I would like to see some more consistent power for Baty to make him a good enough hitter to play third base. He owns solid on base and bat to ball skills, so power should be his main focus with his defense.

Ronny Mauricio

Ronny Mauricio had the worst season of the four, but did show a lot more power. He gained muscle and belted 20 homeruns in 108 games played. Overall, his ability to get on base hurt him the most, collecting just a .296 on base percentage. However, Mauricio has shown more plate power alongside a solid glove at short to make him a valuable asset. He will most likely start the season with Double-A Binghamton, were he ended with his last 8 games in 2021.

Also Read: #MetsCrushMonday: Ronny Mauricio

Mark Vientos

Mark Vientos is a hitter that should be ready to be in a big league lineup. Vientos raked between AA and AAA thriving in hard hit rates and power. In just 83 games, Vientos belted 25 homeruns. His overall slash line was tremendous as he hit .281/.352/.581!! Look at that slugging percentage (wow).

Main issue with Vientos is defense. Vientos had a .898 fielding percentage in 400.1 innings at third. Now I don’t like to judge a player on fielding percentage, but that number is shockingly low.

If the Mets needed a DH, he probably is the main candidate. But right now the Mets have a lot in-house options (JD, Cano, Smith) to make Vientos the Mets DH. He likely needs to learn to play the field to make it to the majors or be a pinch hitter/DH. Look for Vientos to try and work hard on his defense, definitely something as fans who should keep an eye on.

That will conclude part one of our minor league preview. Next up will be our preview with prospects close to the minors that could help the big league squad in 2022.

Photo credit: MLB Pipeline

Mets Must Address Bullpen After Lockout

Although this has been a very exciting offseason for the Mets, the team still has one glaring issue—the bullpen. Aaron Loup, who was their best bullpen arm, is now with the Angels. So how do they improve the pen in such an important year? There are options that would instantly improve it, one being free agent lefty Andrew Chafin. Chafin, an 8-year veteran, had the best year of his career in 2021, posting a 1.83 ERA in 71 games. Even if Chafin’s 2022 is underwhelming, it would still be a vast improvement over what New York has now. Chafin enters the ’22 season at 31 years of age. A 2 or 3 year deal is likely on the table, which the Mets can definitely handle.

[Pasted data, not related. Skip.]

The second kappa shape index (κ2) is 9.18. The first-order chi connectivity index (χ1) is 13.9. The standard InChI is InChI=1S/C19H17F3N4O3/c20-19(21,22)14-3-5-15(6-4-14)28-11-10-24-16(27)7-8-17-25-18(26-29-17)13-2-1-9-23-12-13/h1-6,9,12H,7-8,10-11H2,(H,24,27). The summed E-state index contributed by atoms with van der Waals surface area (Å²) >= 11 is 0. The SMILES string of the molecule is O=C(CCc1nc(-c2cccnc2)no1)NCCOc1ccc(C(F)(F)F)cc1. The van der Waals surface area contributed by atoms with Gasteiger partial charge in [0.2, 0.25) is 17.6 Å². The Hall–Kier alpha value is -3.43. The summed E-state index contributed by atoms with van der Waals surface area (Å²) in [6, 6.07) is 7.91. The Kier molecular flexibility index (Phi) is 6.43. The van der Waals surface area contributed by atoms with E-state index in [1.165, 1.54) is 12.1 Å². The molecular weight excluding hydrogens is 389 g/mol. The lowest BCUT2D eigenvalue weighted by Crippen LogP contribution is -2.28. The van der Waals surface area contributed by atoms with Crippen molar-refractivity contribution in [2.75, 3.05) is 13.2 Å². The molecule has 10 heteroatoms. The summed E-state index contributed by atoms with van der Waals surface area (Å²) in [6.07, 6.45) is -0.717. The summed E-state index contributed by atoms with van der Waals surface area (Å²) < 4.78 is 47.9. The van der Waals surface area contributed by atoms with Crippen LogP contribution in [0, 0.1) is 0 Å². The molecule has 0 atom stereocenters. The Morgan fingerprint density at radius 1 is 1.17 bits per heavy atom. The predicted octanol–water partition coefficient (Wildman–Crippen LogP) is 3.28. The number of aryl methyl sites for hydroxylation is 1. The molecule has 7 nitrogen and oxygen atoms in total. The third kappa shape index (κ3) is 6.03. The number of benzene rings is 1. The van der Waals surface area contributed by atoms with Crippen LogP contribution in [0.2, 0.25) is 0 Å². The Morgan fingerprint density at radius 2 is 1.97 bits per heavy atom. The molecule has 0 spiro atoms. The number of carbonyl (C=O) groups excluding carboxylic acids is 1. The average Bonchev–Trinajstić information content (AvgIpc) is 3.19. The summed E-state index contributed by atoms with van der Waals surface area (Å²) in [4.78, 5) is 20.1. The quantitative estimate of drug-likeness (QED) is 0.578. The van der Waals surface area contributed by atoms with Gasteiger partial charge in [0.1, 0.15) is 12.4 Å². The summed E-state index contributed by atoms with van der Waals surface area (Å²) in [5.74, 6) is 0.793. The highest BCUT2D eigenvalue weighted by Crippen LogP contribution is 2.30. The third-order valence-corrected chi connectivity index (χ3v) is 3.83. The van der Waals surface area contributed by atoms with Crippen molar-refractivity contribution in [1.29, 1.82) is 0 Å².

Reuniting With an Old Friend

Another solid option is a familiar face in Collin McHugh. McHugh was drafted by the Mets back in 2008. He made his big league debut in 2012, but his Mets tenure did not go well. He only appeared in 11 games with the Mets over 2 seasons and posted an 8.26 ERA. In June of 2013, McHugh was traded to the Colorado Rockies for Eric Young Jr. McHugh also struggled in Colorado, only appearing in 4 games and getting designated for assignment after the 2013 season.

McHugh finally found his footing with the Houston Astros in 2014. In 6 seasons with the team, he had a 3.63 ERA. In 2020, McHugh signed a one year deal with the Red Sox. He had elbow issues and did not end up appearing in a game with Boston. Given McHugh’s age and elbow issue, it wasn’t looking good for 2021, but he rebounded nicely with the Tampa Bay Rays. In 37 games Collin posted a 1.55 ERA. The risk is still very much there with McHugh given his elbow and his age, but a 1 or 2 year deal wouldn’t hurt and would give the Mets another solid option in the pen. As every Mets fan knows, you can never have too much depth, and McHugh is more than capable of being flexible and bailing the team out if the injury bug bites again in 2022.

Could Jansen Be a Match for the Mets Bullpen?